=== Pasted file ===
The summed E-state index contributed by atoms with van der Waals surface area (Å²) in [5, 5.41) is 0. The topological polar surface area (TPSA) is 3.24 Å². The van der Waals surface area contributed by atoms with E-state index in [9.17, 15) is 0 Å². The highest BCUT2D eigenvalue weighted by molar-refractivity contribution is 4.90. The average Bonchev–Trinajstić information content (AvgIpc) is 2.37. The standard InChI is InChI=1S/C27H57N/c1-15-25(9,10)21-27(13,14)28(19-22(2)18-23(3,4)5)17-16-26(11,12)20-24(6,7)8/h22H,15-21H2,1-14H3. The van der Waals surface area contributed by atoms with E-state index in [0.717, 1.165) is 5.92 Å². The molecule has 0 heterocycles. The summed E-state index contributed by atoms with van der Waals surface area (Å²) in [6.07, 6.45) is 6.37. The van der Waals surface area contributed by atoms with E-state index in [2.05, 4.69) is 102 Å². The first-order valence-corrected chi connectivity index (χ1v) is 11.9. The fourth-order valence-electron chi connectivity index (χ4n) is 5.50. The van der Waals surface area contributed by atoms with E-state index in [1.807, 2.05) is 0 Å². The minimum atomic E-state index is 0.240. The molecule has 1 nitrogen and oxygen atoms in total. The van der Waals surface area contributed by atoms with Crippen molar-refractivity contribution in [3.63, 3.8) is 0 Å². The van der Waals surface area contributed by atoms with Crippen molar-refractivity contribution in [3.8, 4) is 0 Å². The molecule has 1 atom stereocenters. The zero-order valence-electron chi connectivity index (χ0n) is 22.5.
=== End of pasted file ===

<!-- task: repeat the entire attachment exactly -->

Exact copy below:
The summed E-state index contributed by atoms with van der Waals surface area (Å²) in [5, 5.41) is 0. The topological polar surface area (TPSA) is 3.24 Å². The van der Waals surface area contributed by atoms with E-state index in [9.17, 15) is 0 Å². The highest BCUT2D eigenvalue weighted by molar-refractivity contribution is 4.90. The average Bonchev–Trinajstić information content (AvgIpc) is 2.37. The standard InChI is InChI=1S/C27H57N/c1-15-25(9,10)21-27(13,14)28(19-22(2)18-23(3,4)5)17-16-26(11,12)20-24(6,7)8/h22H,15-21H2,1-14H3. The van der Waals surface area contributed by atoms with E-state index in [0.717, 1.165) is 5.92 Å². The molecule has 0 heterocycles. The summed E-state index contributed by atoms with van der Waals surface area (Å²) in [6.07, 6.45) is 6.37. The van der Waals surface area contributed by atoms with E-state index in [2.05, 4.69) is 102 Å². The first-order valence-corrected chi connectivity index (χ1v) is 11.9. The fourth-order valence-electron chi connectivity index (χ4n) is 5.50. The van der Waals surface area contributed by atoms with E-state index in [1.807, 2.05) is 0 Å². The minimum atomic E-state index is 0.240. The molecule has 1 nitrogen and oxygen atoms in total. The van der Waals surface area contributed by atoms with Crippen molar-refractivity contribution in [3.63, 3.8) is 0 Å². The van der Waals surface area contributed by atoms with Crippen molar-refractivity contribution in [3.8, 4) is 0 Å². The molecule has 1 atom stereocenters. The zero-order valence-electron chi connectivity index (χ0n) is 22.5.